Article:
“Bottled Memories” A Journey through Addiction and Early Recovery

It’s not only my story but the story of so many others.
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Book Description:

These stand-alone poems were written over many years. While individually they describe the conflicts associated with alcoholism, when read together they reveal a more complete picture of the destruction, depression, and chaos of addiction, as well as the peace, hope, and joy of recovery. Although most of these poems pertain to my life, it is my hope that other people will relate to them also. It’s not only my story but the story of so many others.

An interesting walk through the emotional journey of a recovering alcoholic. It’s not pretty early on—it covers the difficulties of alcoholism, denial, the harm caused by the behavior, and the turmoil and rock bottom involved in a turnaround. I’d recommend being in an empathetic mood needing to self-reflect or wanting to understand turmoil, but don’t go in if you’re susceptible to the depressing early poems bringing you down. Just be careful. What I Liked: -The font and formatting was nice and fitting for the text. -There were ups and downs and downs and small ups followed by downs. I’m glad it ended on an up note so I wasn’t left with no release from the emotional weight of the journey, but it was very good to have things waiver a lot to simulate the reality of the journey. -The poems were easy to understand, which is good for someone like me who can’t deal in abstraction too much. -What readers will like best is the emotional journey of the story told through poetry. It really takes you along—even areas that would seem redundant typically are actually necessary to reinforce the real redundant nature of the recurring habits that lead to the addiction and downfall. So what would normally be a criticism actually becomes a strength here. I think the author did this intentionally, which is bold and inspired—especially knowing that some readers would dismiss it as repetitive. -There are Christian themes that were communicated in a way that a respectful atheist or agnostic can appreciate. Nitpicks: -Not really a nitpick, but it is pretty obvious that it’s about one’s emotional journey and finding peace through AA and Christianity, so if you’re looking for other tangible solutions or best practices, that’s not what this is about (nor what anyone would normally expect from poetry). -If you’re an uber-critic of poetry and experienced in alcoholism, you might say that this ground has been treaded before, but this isn’t exactly a blockbuster movie so it’s not fair to grade it on being unique. -As an overarching narrative, I feel like a couple of (more) mentions of support or other ways of pulling through would’ve really rounded it out. For me, it seemed to go from greater and greater tragic poems to a turnaround, struggle to hold, and then some progress. It seemed like there was no support system mentioned other than God and AA. Maybe that’s all the author had (it was mentioned that other support was gone). I feel like some of that could’ve been explored a little more for more satisfaction on the reader’s part about how those struggles were managed. Some of that was glossed over in later parts, whereas different angles of destruction were described in detail earlier on. I feel like it could’ve matched well with poems about how keeping busy volunteering, meeting with the sponsor, etc. were ways to keep out of trouble. Like early on, maybe a few examples would’ve really brought that through. Other Thoughts: -I’m glad I read this for one small epiphany: many people recovering see and treat every day as a struggle. On one hand, I get that early on and during rough patches that of course you have to see it as something you need to ward off when you’re susceptible. On the other hand, seeing it as a constant struggle will in and of itself weigh on one’s psyche. So I’m ambivalent about the use of the “constant struggle” description–I think that it works early on and needs to be seen that way to be wary, but I think that that attitude has to go away or it’ll become a burden. Life is meant to be good, interesting, and something you look forward to. Seeing everything as a struggle leads to dread.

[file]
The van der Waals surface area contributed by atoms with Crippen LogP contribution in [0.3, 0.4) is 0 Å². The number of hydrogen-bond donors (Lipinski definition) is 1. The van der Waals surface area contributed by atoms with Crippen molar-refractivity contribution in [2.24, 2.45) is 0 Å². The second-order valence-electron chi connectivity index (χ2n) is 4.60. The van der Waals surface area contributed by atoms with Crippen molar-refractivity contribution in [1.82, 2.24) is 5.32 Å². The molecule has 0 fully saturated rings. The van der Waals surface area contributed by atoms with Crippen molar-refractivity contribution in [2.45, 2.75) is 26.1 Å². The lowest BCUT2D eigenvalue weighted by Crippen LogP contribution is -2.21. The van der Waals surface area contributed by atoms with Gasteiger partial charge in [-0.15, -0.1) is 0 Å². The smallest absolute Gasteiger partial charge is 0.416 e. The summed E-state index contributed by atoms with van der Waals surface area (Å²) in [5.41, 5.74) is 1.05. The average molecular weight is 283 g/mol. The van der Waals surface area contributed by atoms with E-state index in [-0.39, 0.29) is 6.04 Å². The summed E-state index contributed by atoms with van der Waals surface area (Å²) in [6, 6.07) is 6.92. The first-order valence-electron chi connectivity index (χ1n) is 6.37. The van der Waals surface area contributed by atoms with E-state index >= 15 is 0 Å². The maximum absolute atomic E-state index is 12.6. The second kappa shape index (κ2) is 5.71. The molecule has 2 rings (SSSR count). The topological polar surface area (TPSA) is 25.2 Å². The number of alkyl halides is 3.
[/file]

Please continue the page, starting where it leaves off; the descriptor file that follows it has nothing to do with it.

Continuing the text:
-- Nate Novosel

David Ritter (Author)

David Ritter was born and raised, and currently resides in Flint, Michigan (“Buc-Town”). He earned an Associate in Arts Degree from Mott Community College in 2011. He has four children, three grandchildren and one granddog. He is a Christian and enjoys writing, social networking, sports, shooting pool, family get-togethers, and worshiping Jesus

It’s not only my story but the story of so many others.

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